[TechSparks 2020] 5 key takeaways for startup founders to win investors amidst crisis

At a TechSparks 2020 round table, Chiratae’s Karan Mohla, Ankur Capital’s Ritu Verma, and Qualcomm’s Rama Bethmangalkar open up on the shift in the startup ecosystem after COVID-19 and what founders must keep in mind when raising funds.
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COVID-19 has upended businesses and companies across the world, and India is no exception. The startup ecosystem has been greatly impacted over the last few months, with investments taking a hit.

The economy is slowly reviving after the lockdown, but the reset in various sectors and industries across India and the world mean raising capital seems to be a completely different ball game.

In this situation, how can startups eyeing scale raise funds?

At a TechSparks 2020 round table on “Winning Investors Amidst Crisis”, industry leaders shared their experience and takeaways on how to win investors amidst the slowdown and expounded on fundraising strategies founders need to know. 

The panel included Karan Mohla, Executive Director, Chiratae Ventures; Ritu Verma, Managing Partner and Co-founder, Ankur Capital; and Rama Bethmangalkar, Director, Qualcomm Ventures. The session was moderated by Gaurav Arora, Head of Startup Ecosystem, Asia Pacific & Japan, Amazon Web Services. 

Changes in the startup ecosystem

It may seem that there is a slowdown, but the panel said there had been an increase in deal flow and surprisingly productive conversations across the board.  

“Even during the first three months of lockdown, we saw sectors like education, healthcare, gaming, and entertainment showing a positive impact. What stands out is the quality of ideas and the way founders are thinking about businesses in a post-COVID world,” Karan said.

Ritu spoke about her experience, stating that investors with a portfolio focus on agri, food, essential services, and other digital areas did not take a hit. “Anything that had a physical presence was disrupted. But anything that had a digital presence and was digital-first actually got tail winds,” she said.

While sectors like agri, SME businesses, and even retail to some extent saw a positive rebound, the surprise was the way small businesses adopted technology.

As Karan said, most small businesses had to digitise everything – this ensured many sectors that were counter-intuitive were more favourably been impacted in the last few months. “I think we've all adapted in many ways. It goes back to something fundamental. People adapt when situations need them to. And that really is, I think, the biggest takeaway of 2020,” Karan said.

Investor expectations in the new normal

A startup “solving problems for the masses” has always been a key attraction for investors. With COVID-19, the ecosystem saw a surge in the number of innovations along with the emergence of a breed of young entrepreneurs keen to tap new opportunities.

“But at the end of it, for us to be taking a look at something, we have to believe that this is a long-term play and not a short-term opportunity,” Ritu said. 

Rama said when it comes to fundraising, the fundamentals still remain the same. He said founders should draw their own terms and instead of term sheets and valuation, raise valid negotiation points with investors. “They should see how they can pay it back to the investor if they were to perform the way investors expect them to perform.”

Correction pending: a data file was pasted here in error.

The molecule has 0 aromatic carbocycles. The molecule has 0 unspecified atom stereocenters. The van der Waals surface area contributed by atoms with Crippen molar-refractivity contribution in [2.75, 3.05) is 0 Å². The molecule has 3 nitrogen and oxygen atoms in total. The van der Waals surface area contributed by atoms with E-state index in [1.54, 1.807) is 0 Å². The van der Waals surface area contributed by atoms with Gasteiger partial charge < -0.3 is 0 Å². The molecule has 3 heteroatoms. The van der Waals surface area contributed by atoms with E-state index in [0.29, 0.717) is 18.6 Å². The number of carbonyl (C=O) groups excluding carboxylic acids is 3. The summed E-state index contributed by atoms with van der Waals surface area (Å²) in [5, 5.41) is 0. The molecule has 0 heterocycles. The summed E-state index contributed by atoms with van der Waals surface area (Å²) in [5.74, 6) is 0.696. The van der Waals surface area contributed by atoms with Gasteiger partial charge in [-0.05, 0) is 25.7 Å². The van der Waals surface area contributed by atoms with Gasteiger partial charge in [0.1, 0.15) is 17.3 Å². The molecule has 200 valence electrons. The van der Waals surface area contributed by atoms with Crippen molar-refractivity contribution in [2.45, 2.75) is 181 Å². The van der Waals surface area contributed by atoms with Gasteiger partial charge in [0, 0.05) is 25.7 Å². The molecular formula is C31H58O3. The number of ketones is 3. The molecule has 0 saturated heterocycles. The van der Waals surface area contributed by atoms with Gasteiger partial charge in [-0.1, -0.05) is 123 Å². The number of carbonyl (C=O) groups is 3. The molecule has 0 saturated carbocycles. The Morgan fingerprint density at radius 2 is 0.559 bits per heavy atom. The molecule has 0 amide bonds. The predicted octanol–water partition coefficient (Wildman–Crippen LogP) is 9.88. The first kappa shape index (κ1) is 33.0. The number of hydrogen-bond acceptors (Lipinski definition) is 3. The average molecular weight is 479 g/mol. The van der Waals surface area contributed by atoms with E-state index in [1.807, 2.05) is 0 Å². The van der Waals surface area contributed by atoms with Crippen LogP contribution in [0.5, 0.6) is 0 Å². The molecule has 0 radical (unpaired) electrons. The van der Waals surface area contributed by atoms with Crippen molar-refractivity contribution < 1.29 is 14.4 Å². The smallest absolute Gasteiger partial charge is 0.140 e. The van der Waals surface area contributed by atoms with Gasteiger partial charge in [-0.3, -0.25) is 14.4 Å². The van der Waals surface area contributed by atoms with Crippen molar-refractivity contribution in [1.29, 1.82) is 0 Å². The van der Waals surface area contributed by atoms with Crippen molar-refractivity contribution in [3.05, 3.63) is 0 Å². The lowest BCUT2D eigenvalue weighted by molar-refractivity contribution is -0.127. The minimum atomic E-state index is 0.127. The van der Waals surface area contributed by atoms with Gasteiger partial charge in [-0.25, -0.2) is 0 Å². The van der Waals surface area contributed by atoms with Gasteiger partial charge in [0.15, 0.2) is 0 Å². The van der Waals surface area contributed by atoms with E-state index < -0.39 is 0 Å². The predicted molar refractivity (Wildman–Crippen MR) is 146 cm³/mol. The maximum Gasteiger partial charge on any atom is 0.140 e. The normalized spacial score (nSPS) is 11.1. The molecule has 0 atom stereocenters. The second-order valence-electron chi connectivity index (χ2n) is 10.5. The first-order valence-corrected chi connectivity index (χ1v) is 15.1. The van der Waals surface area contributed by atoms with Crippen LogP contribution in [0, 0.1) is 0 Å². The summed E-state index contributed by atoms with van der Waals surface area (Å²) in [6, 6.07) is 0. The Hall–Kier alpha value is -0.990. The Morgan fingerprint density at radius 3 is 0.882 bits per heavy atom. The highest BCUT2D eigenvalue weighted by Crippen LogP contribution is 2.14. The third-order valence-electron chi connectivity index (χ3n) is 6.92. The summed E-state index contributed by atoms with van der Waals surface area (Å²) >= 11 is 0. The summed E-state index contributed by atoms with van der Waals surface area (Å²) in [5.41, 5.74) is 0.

“The problem usually is when you don't have clarity on those red lines. If they [founders] are clear about what it is that they can compromise and live with, what it is that they can't live with, they can make their process much smoother,” Rama added.

Key learnings for founders

  • Startups must have a diverse set of investors. There is a small cost, but in the long run, the benefit outweighs the cost. 
  • Doing diligence on investors is important. This will also identify the right investor or set of investors for the startup. 
  • Having a healthy relationship across the investor board helps because founders are then able to have tough conversations. Be it on preservation of capital and resources, changing strategies, or the business model, having the ability to have those conversations helps founders in taking some very tough calls for the ultimate survival.
  • If a founder can extend the runway, either by raising more money or by conserving cash, do so by all means. 
  • Building efficiency around the product, cost structure, and assessing market demand are a few elements that can break or sail a startup’s ship. Improving the product, reducing fundamental costs, and identifying demand from local services, can give another edge to startups amidst the competition.   

It is clear that the startup ecosystem has gradually accepted the new normal. The evolution will continue as will the emergence of new possibilities, which is why founders should be prepared to do what it takes to win investors in a post-COVID world.

For more information on TechSparks 2020, check out our TechSparks 2020 website. Sign up here to join the event. 


TechSparks - YourStory's annual flagship event - has been India's largest and most important technology, innovation, and entrepreneurship summit for over a decade, bringing together entrepreneurs, policymakers, technologists, investors, mentors, and business leaders for stories, conversations, collaborations, and connections that matter. As TechSparks 2020 goes all virtual and global in its 11th edition, we want to thank you for the tremendous support we've received from all of you throughout our journey and give a huge shoutout to our sponsors of TechSparks 2020. 

Edited by Teja Lele Desai

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